I’ve spent the last few days going crazy not being able to run. I have another short but sweet 4.4-miler on Old Pali Road coming up on September 10th, followed quickly by my favorite race on the island – the XTerra Gunstock Ranch Trail Half Marathon in October. SO, I have a lot of healing and training to figure out in the very limited meantime.
My plan is to replace my runs with swimming and stationary bike workouts, coupled with physical therapy and weight lifting. Hopefully, I’ll be able to have more happy finish line moments in the next few months!
As all runners know, the onset of fall means one thing, and one thing only: RACE SEASON. The marathon organizers were kind enough to at least schedule most of them in the fall, during the cooler, breezier, and run-friendly weather that autumn brings. Not to mention the magical experience of running through a cacophony of swirling red, orange and yellow leaves. Even here on the island, where the leaves don’t change, the weather sure does. It’s cooler and windier and way less intense than the terrible month of August. Ugh.
Normally, I’m gearing up for the Marine Corps Marathon, which I’ve sadly decided to forgo this year. In January, I suffered a difficult back injury that kept recurring due to my refusal to stop playing soccer and rest. So, as injuries tend to do, I ended up unable to do anything for quite some time, and missed the critical buildup period for my MCM training plan 😦
Instead, I’ve spent the summer building back up to my normal strength and speed and have signed up for a litany of fun, short-distance races throughout the fall. The first being the Coconut Chase 8K along Sand Island, which kicks off this Sunday (yay!). It will be followed by a buildup of races each month, ending at the Honolulu Marathon in December:
- Coconut Chase 8K (August)
- Old Pali Road 5-miler (September)
- XTerra Gunstock Trails Half Marathon (October)
- Val Nolasco Half Marathon (November)
- Honolulu Marathon (December)
I’m thrilled to test out the short-distance waters and build my confidence back up after being set back by such a tough injury. I’m prepping right now for this weekend, which will be my first short-distance race I’ve ever done. Surprisingly, I’ve stuck to full and half marathons and not really dabbled in anything less. As I’ve gotten older, though, I’ve started to consider smaller races and shorter distances.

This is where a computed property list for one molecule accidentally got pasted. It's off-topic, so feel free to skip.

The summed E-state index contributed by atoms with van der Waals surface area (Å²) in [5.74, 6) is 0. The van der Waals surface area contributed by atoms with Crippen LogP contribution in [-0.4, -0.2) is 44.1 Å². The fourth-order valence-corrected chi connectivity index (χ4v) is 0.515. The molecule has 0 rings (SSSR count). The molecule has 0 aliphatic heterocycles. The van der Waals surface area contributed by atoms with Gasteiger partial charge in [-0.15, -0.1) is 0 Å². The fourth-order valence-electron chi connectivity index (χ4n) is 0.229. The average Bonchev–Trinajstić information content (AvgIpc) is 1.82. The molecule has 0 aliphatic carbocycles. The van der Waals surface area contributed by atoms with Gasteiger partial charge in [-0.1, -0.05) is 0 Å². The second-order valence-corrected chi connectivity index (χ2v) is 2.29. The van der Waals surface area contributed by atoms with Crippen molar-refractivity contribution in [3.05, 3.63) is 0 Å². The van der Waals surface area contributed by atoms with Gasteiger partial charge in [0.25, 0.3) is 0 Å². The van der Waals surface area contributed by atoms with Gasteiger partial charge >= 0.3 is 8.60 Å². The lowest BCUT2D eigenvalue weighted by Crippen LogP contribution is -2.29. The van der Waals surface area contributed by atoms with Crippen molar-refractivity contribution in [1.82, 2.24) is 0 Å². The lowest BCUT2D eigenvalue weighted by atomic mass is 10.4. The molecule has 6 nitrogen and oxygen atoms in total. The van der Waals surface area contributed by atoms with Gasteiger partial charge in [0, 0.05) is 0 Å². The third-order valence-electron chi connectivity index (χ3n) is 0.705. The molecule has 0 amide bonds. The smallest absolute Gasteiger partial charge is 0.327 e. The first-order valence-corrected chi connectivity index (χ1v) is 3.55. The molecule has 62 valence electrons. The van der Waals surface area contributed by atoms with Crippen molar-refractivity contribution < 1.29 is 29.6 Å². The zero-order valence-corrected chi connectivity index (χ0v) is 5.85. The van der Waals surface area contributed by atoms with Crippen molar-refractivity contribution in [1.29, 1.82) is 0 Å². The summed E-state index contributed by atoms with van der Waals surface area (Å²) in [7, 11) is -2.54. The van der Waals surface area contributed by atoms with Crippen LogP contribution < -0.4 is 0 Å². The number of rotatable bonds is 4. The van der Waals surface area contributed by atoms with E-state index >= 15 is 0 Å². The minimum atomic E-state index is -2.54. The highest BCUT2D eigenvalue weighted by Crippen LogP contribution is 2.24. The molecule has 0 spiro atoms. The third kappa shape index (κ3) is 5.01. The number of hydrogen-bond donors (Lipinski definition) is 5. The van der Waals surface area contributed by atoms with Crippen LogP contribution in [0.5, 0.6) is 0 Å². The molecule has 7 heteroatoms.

Wish me luck on my race this weekend! It’ll be along the beautiful shoreline of Sand Island, an easy, hot, and flat terrain.
The other day I realized that October is almost over. My favorite month of the entire year has almost passed me by without me even realizing! Between a new job and schedule, a new apartment, and soccer and marathon training, I haven’t gotten to enjoy anything spooky, scary or pumpkin related. Heck, I haven’t even had a pumpkin spice latte! Fail.
When I found myself with an empty, stormy Saturday not suitable for surfing or hiking, I immediately took advantage and dragged my bf and our pup to the pumpkin patch. I absolutely love waimablo, nicknamed “God’s Country” for its astounding beauty between turquoise seas and at the foot of the majestic koolau mountains.
So we headed to Waimanalo Country Farms for their adorable pumpkin patch. It doesn’t just look old school and country – it is authentically old school and country. From a lemonade and sweet tea stand to a homemade pumpkin cannon and rickety hay ride, it’s the real deal.
Bama was absolutely thrilled by the hay fields and animals and was all smiles the entire time we were there. A lot of the activities are suited for families with small kids, so we stuck to wandering through the giant sunflower fields and picking out the perfect pumpkin.
We picked our way through the patch and found our pumpkin – perfectly round and plump, but with a flat face ideal for carving. I was thrilled to take it home under my arm and had a great time absorbing the overall cuteness.
I’ve been seriously lacking on my training plan. A week off turned into three weeks, which is now four, and I have an XTERRA Half Marathon at Kualoa Ranch next weekend and a full marathon in DC at the end of the month. I’m pretty sure I trained wayyy too hard for the first two-thirds of the plan, and fell of the wagon for the home stretch. Or maybe I just got tired/bored/over it.
Either way, I’m staggeringly unprepared for both of my upcoming races. Especially the one lurking just around the very close corner of next freakin weekend. Anyways, I found myself with a Friday afternoon off right near Maunawili Falls, a fun, muddy trail through the windward jungle to a winding river, swimming hole, and waterfall.
I quickly jumped in my car and took the winding, narrow road to the trailhead. The drive itself is gorgeous; all hanging vines, chirping birds and golden sun rays breaking through the dense green everything. I changed out of my coaching gear and put on my clunky hiking boots and took off on a slow jog toward the trailhead.